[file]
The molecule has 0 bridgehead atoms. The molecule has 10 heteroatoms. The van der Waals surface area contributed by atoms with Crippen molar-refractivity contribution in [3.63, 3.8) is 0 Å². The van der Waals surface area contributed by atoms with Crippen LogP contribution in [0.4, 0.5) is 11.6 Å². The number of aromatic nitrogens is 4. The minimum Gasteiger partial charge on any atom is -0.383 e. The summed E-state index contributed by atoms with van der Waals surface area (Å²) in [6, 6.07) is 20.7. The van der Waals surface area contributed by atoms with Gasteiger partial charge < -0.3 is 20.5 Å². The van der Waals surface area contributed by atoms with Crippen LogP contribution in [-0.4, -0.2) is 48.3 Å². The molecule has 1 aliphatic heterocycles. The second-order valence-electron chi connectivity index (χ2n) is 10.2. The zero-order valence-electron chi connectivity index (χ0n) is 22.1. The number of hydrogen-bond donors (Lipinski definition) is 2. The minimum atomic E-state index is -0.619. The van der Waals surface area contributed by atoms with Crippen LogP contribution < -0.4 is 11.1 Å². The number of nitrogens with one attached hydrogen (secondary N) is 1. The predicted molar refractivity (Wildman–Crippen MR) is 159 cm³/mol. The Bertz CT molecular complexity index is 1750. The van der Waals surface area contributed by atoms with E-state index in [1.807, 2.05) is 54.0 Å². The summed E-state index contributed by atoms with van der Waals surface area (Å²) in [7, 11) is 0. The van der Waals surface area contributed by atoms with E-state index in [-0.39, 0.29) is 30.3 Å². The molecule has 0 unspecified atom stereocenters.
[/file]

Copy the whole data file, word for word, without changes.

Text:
The molecule has 0 bridgehead atoms. The molecule has 10 heteroatoms. The van der Waals surface area contributed by atoms with Crippen molar-refractivity contribution in [3.63, 3.8) is 0 Å². The van der Waals surface area contributed by atoms with Crippen LogP contribution in [0.4, 0.5) is 11.6 Å². The number of aromatic nitrogens is 4. The minimum Gasteiger partial charge on any atom is -0.383 e. The summed E-state index contributed by atoms with van der Waals surface area (Å²) in [6, 6.07) is 20.7. The van der Waals surface area contributed by atoms with Gasteiger partial charge < -0.3 is 20.5 Å². The van der Waals surface area contributed by atoms with Crippen LogP contribution in [-0.4, -0.2) is 48.3 Å². The molecule has 1 aliphatic heterocycles. The second-order valence-electron chi connectivity index (χ2n) is 10.2. The zero-order valence-electron chi connectivity index (χ0n) is 22.1. The number of hydrogen-bond donors (Lipinski definition) is 2. The minimum atomic E-state index is -0.619. The van der Waals surface area contributed by atoms with Crippen LogP contribution < -0.4 is 11.1 Å². The number of nitrogens with one attached hydrogen (secondary N) is 1. The predicted molar refractivity (Wildman–Crippen MR) is 159 cm³/mol. The Bertz CT molecular complexity index is 1750. The van der Waals surface area contributed by atoms with E-state index in [1.807, 2.05) is 54.0 Å². The summed E-state index contributed by atoms with van der Waals surface area (Å²) in [7, 11) is 0. The van der Waals surface area contributed by atoms with E-state index in [-0.39, 0.29) is 30.3 Å². The molecule has 0 unspecified atom stereocenters.